You can now run some x86-64 Windows apps on Windows 10 on ARM via Hangover
If you’ve woken up from the weekend, with a bad hangover, you can take comfort in a good Hangover instead. Users of devices running PowerPC or ARM64 devices, rejoice – your prayers have been answered, as you can now run a range of Windows x86/x64 apps on your machine, thanks to Hangover’s latest Alpha release. For the uninitiated, Hangover is a WINE-based virtualization platform, originally set up to explore ways of creating compatibility between 64-bit ARM-powered devices and their x86-based cousins. Now, thanks to a collaboration with Raptor Computing Systems, it is using the technology to create a similar solution for PowerPC (via Phoronix).
The solution works by running WINE 64-bit on the host, coupled with an especially adapted QEMU instance, and a whole bunch of “thunk” libraries to stitch it all together. The result is a virtualized version of your favorite Windows apps – though that promise comes with a massive caveat.
Although progress is still ongoing, there’s a surprising amount it can already do, even basic 3D rendering and Direct3D if you have OpenGL installed. However, if you need something that you can rely on for every Windows app you throw at it, this really isn’t for you. It may be one day, but this, by the developers’ own admission, is a very Alpha-y Alpha and isn’t ready to be relied on as an alternative to a Windows-native PC yet. Hangover now allows Windows x86/x64 apps to run on ARM 64, PPC64LE, x86_64 – but all very much ‘in theory’ – your results may differ. Users may note that Android support has been removed in this build. That may come as a disappointment, but it hasn’t worked properly for a while and it seems the developers have decided to disable it for the present and the foreseeable future.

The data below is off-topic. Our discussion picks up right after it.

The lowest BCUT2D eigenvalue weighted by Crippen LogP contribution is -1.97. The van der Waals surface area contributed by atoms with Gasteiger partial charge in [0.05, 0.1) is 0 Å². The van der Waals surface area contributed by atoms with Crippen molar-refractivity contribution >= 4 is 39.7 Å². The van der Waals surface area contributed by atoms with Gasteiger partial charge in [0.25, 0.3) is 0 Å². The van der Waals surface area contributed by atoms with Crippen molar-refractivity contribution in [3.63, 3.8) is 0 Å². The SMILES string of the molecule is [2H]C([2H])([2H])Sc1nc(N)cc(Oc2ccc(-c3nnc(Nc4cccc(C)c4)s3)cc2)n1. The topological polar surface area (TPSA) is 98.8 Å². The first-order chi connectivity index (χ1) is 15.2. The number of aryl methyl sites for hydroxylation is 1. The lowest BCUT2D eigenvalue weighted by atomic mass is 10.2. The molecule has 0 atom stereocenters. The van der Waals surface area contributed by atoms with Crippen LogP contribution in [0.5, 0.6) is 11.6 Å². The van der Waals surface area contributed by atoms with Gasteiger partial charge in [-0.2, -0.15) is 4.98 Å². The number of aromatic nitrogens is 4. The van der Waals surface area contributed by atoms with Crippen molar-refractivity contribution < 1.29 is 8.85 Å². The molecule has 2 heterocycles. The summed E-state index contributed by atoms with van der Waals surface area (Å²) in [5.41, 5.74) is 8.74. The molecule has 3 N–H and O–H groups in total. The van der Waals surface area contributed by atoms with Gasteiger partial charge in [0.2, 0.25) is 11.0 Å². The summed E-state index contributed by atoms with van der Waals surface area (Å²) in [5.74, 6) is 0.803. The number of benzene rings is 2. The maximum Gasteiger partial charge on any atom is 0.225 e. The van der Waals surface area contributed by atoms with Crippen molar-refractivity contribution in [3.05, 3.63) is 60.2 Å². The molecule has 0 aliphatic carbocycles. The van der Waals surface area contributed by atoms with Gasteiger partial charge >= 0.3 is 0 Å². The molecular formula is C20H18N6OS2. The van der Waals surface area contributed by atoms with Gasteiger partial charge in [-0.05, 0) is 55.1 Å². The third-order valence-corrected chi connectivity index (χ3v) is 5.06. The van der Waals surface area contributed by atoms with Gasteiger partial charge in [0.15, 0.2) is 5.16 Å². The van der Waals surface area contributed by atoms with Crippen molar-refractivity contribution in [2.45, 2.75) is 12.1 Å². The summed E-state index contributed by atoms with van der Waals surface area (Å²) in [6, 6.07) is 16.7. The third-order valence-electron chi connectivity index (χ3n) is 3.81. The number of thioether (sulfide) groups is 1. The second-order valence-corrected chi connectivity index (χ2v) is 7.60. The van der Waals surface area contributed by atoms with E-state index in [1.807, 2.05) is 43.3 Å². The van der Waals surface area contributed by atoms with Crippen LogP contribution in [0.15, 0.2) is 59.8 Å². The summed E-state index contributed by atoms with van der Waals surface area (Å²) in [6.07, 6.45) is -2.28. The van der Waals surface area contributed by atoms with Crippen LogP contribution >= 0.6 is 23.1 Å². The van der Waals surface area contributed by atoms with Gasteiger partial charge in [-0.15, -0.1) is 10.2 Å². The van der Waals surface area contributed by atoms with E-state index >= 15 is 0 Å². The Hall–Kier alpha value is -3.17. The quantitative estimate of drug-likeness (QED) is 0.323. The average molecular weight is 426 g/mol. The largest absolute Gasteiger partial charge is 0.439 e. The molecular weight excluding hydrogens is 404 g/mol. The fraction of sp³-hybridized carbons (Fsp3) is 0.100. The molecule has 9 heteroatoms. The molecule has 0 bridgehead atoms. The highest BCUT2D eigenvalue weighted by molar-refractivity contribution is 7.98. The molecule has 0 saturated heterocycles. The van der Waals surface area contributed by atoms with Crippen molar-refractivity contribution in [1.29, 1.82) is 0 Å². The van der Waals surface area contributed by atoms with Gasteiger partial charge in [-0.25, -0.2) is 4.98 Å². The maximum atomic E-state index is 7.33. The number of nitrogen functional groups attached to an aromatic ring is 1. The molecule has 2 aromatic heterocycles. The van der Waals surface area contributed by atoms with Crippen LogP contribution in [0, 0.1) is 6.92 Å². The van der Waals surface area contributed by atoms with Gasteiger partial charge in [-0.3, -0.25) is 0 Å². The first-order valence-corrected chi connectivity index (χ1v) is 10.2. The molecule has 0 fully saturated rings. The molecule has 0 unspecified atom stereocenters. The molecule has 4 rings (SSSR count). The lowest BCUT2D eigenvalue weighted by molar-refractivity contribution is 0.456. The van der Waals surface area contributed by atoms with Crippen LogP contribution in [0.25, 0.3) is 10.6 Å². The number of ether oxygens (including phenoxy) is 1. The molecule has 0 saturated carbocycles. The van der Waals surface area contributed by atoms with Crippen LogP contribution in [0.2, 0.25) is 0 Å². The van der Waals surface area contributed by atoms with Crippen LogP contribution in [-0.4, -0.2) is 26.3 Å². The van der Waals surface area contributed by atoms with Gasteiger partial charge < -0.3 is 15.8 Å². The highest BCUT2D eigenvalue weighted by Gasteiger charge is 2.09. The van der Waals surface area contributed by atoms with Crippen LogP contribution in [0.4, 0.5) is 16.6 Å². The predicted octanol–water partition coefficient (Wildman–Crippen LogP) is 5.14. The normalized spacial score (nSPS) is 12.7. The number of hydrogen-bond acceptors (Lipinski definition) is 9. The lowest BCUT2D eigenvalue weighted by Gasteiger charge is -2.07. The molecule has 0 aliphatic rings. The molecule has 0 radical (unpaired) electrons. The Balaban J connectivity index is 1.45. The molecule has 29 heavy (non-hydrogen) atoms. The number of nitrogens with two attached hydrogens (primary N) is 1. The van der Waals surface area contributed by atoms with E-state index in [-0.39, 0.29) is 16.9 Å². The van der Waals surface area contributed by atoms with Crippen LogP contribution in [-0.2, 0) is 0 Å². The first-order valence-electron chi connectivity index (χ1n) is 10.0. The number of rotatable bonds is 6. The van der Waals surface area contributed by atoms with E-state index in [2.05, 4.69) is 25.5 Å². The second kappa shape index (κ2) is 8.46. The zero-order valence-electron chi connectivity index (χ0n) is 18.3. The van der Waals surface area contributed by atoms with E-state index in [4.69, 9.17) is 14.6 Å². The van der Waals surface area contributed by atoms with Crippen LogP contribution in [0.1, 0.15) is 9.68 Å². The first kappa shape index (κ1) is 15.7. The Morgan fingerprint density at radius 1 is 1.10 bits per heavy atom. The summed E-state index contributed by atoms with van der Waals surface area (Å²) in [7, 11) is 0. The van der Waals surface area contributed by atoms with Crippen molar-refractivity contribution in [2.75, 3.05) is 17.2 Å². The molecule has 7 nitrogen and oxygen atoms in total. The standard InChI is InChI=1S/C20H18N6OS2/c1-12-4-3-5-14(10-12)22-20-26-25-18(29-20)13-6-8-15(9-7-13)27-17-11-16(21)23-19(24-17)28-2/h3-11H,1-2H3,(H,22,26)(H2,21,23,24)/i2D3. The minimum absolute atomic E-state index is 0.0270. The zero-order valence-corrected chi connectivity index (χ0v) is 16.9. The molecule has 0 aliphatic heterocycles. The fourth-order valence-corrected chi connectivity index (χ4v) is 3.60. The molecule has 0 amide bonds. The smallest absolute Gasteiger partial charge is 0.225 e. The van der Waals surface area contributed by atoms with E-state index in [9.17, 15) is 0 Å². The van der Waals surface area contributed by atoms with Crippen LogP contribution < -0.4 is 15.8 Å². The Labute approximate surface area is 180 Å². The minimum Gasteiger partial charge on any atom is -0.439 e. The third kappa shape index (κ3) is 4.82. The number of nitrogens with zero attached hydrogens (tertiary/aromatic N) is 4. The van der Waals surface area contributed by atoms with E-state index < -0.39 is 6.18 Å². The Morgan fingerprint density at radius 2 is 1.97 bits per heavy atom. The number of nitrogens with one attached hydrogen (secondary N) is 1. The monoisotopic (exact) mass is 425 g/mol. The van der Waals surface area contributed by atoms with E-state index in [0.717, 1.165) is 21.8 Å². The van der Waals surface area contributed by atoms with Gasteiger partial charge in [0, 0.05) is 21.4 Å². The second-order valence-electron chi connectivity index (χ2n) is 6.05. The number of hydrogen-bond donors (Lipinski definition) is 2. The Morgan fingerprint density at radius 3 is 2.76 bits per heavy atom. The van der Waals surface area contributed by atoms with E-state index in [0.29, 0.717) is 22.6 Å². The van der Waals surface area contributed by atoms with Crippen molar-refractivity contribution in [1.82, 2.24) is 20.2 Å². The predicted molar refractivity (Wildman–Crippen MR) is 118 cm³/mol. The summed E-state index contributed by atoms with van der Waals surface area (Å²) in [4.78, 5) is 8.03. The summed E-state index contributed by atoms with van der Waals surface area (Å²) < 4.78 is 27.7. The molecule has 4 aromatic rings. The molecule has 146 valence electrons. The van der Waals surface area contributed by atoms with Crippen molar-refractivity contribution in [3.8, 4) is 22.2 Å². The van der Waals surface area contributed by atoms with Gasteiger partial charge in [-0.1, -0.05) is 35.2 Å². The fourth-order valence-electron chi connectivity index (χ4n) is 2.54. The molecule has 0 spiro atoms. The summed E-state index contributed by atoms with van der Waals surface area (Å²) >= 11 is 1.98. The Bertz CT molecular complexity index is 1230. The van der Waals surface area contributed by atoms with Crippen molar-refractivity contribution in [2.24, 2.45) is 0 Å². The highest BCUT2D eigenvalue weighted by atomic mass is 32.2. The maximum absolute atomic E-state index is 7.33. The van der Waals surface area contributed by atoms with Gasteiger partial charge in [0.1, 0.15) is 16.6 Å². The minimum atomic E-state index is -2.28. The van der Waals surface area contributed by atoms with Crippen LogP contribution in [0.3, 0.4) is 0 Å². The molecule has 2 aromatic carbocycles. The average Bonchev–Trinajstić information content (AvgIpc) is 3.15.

For more information, and to download the Hangover Alpha, click this link to be taken to the GitHub repository.